Much the same can be said of the surprising ignorance McDermott also exhibits in his reaction to my remarks on Arius (which somehow he mistakes for a defense of Arianism against Nicene theology, rather than, as is in fact the case, the reverse). He seems shockingly unaware of how widespread and venerable the theological tradition in which Arius and his many allies and successors had been formed was, and of how novel to their ears the formulations favored by the Nicene party (especially the term homoousios) necessarily would have sounded. He imagines that I have said something wildly unprecedented about the fourth century councils, even though he could find much the same information in the books of, say, J.N.D. Kelly or Jaroslav Pelikan. He also oddly misses the central point of my argument, which is that Arius, Eunomius, and many others were clinging obstinately to a vision of their faith that, however long established, was vastly inadequate to the full depth of the mystery of that faith, while the Nicene party’s language, for all its novelty, expressed a far fuller understanding of the essence and “antecedent finality” (Blondel) of the Christian proclamation.
McDermott is hardly unique among putatively trained theologians, however. I have encountered many others in the guild who are similarly unacquainted with immense and vitally important territories within their discipline (biblical studies, early Church studies, patristic literature, doctrinal history, and so forth). As I have said, I am not much bothered by McDermott’s accusing me of heterodoxy, even if I do find it amusing to hear such accusations made by an Evangelical (I mean, precisely what authority is he invoking when he uses that word?). I am bothered, however, by the utter disarray in the current state of theological education that his review makes depressingly obvious.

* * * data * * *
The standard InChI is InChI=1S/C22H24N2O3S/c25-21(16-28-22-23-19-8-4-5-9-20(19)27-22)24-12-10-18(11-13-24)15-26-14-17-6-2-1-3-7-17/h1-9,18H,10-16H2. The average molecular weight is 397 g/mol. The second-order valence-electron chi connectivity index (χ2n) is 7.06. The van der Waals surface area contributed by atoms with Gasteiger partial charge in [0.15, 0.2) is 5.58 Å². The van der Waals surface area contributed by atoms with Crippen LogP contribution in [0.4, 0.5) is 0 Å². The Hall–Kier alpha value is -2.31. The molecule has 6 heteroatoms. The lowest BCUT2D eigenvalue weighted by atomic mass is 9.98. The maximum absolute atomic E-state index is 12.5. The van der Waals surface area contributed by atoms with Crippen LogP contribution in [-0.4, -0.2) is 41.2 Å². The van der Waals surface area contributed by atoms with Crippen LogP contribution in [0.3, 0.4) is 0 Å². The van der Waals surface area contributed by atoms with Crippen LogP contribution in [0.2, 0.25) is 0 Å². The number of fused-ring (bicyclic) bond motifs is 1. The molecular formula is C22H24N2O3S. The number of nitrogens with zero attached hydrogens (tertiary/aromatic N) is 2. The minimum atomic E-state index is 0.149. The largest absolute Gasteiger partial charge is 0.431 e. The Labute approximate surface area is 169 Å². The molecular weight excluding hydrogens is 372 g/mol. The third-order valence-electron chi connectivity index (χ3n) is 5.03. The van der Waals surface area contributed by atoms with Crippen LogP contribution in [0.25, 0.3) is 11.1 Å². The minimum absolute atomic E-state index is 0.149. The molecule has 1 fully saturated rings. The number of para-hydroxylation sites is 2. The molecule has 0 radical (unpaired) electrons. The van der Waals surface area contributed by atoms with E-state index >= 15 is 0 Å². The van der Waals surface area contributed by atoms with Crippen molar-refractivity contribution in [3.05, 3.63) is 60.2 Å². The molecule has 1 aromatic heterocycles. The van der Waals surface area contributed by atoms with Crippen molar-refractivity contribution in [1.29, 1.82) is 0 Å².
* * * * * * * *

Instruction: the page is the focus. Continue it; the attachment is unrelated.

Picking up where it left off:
Anyway, I shall be writing two articles (at least). One will concern the fragmentation of theological learning among theologians; the other will concern scripture and allegorical readings. In preparation for the second of these (which, in fact, I may write first, or write in two parts if the spirit is willing), I shall be re-issuing a short article of mine form a few years back entitled “Ad Litteram” (where it originally appeared, I cannot for the life of me recall).
5) The Full Interview: You may recall the snippets I released from Steven HAuse’s most recent long interview with me on various topics (though principally on the nature of free will). Some readers have asked whether the entire recording will be made available. Indeed, it will—here, to be precise, gloriously unedited and devoid of all decent production values. It will appear in a few days.
6) “I’m shocked—shocked!—to find that racism is going on in here!”: The contemptibly evil thug, corrupt politician, autocrat, economic incompetent, persecutor of refugees, and racist Viktor Orbán, prime minster of Hungary, caused something of a stir on July 24th of this year when he indiscreetly let more of his inner swastika show than he usually tends to do in public.